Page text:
Nikon announced the new Nikon D500 flagship DX-format digital SLR camera, which can offer the supreme performance of the D5 in a compact, lightweight body. The Nikon D500 incorporates the same powerful 153-point AF system as the D5, ensuring precise subject acquisition even during high-speed continuous shooting at approx. 10 fps. It supports 4K UHD movies, meeting the demands of multimedia professionals, while the new EXPEED 5 image-processing engine enables it to deliver high-quality images and movies and realizes a wide sensitivity range from ISO 100 to 51200, expandable to Hi 5 (ISO 1640000 equivalent).
Here are several Nikon D500 hands-on reviews and first impression reviews on the net.
I feel like the new Nikon D500 delivers on the speed, performance, and quality that the DX format originally promised us. We have a DX sensor that rivals the image quality of full-frame cameras for per-pixel acuity and high ISO performance, with an agility and responsiveness that is up to the most demanding photographic tasks. All in a compact and lightweight DSLR system.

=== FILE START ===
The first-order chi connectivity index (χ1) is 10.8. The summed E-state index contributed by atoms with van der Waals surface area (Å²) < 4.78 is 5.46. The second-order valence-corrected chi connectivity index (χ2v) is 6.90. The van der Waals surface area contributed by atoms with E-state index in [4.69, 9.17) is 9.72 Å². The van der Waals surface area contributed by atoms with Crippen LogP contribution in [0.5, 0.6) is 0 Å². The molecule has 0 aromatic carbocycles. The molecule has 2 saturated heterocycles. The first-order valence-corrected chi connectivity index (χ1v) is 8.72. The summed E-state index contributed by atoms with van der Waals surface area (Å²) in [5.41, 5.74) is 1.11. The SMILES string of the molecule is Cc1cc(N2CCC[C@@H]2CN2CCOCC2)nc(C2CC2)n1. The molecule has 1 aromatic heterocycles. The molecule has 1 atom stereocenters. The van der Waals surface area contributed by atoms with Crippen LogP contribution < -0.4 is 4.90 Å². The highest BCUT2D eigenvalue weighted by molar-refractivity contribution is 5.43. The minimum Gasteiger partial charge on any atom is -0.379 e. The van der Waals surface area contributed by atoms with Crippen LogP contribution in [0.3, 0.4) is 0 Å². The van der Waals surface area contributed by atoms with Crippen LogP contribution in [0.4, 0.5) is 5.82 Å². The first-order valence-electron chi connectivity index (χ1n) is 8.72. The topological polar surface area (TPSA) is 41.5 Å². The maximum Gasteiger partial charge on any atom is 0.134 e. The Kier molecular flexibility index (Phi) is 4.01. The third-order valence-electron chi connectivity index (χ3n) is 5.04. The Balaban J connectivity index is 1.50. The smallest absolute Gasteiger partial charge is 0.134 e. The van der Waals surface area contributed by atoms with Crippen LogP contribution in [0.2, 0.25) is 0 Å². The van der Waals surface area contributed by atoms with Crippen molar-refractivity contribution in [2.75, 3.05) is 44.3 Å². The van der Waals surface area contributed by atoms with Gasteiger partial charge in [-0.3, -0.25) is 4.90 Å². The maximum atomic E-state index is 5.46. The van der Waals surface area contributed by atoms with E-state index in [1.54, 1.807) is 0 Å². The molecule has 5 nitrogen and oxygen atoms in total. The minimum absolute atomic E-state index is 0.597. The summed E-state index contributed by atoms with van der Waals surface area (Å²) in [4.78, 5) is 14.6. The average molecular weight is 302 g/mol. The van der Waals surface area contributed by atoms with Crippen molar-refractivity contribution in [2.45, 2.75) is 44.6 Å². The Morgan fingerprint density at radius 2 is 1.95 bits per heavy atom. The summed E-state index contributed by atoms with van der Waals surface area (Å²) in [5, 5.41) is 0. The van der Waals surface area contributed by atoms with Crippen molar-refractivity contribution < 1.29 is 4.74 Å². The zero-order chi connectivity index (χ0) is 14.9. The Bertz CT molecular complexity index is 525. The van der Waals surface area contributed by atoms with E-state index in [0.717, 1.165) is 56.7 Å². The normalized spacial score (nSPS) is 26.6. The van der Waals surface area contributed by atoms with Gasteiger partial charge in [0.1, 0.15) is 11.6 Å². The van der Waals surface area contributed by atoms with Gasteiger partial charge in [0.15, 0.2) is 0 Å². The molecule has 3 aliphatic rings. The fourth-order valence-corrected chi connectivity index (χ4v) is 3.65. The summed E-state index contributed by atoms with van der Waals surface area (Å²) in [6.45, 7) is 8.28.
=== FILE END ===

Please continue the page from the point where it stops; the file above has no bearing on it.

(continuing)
In particular, the new 153-point AF system is class-leading, and I think that this, combined with the 10 FPS continuous shooting rate, are going to be game changers for any photographers who chase decisive moments.
Nikon D500 Hands-on by Techradar:
The autofocus system is particularly enticing and the early indications are that it is very good, capable of getting moving subjects sharp in difficult lighting conditions.
While I’m yet to be convinced that the top sensitivity expansion setting is worthwhile, noise appears to be controlled well throughout the native sensitivity range (ISO 100-51,200) and even the results at ISO 102,400 look pretty decent – at least on the back of the camera.
Nikon D500 Hands-on by dpreview:
This is a camera that has the technical chops and rugged build that should provide top-notch performance and stand up to almost anything you can throw at it. It’s also a great companion body for those who use a D4s – or maybe even a new D5 – for times when small size or long telephoto reach is critical.
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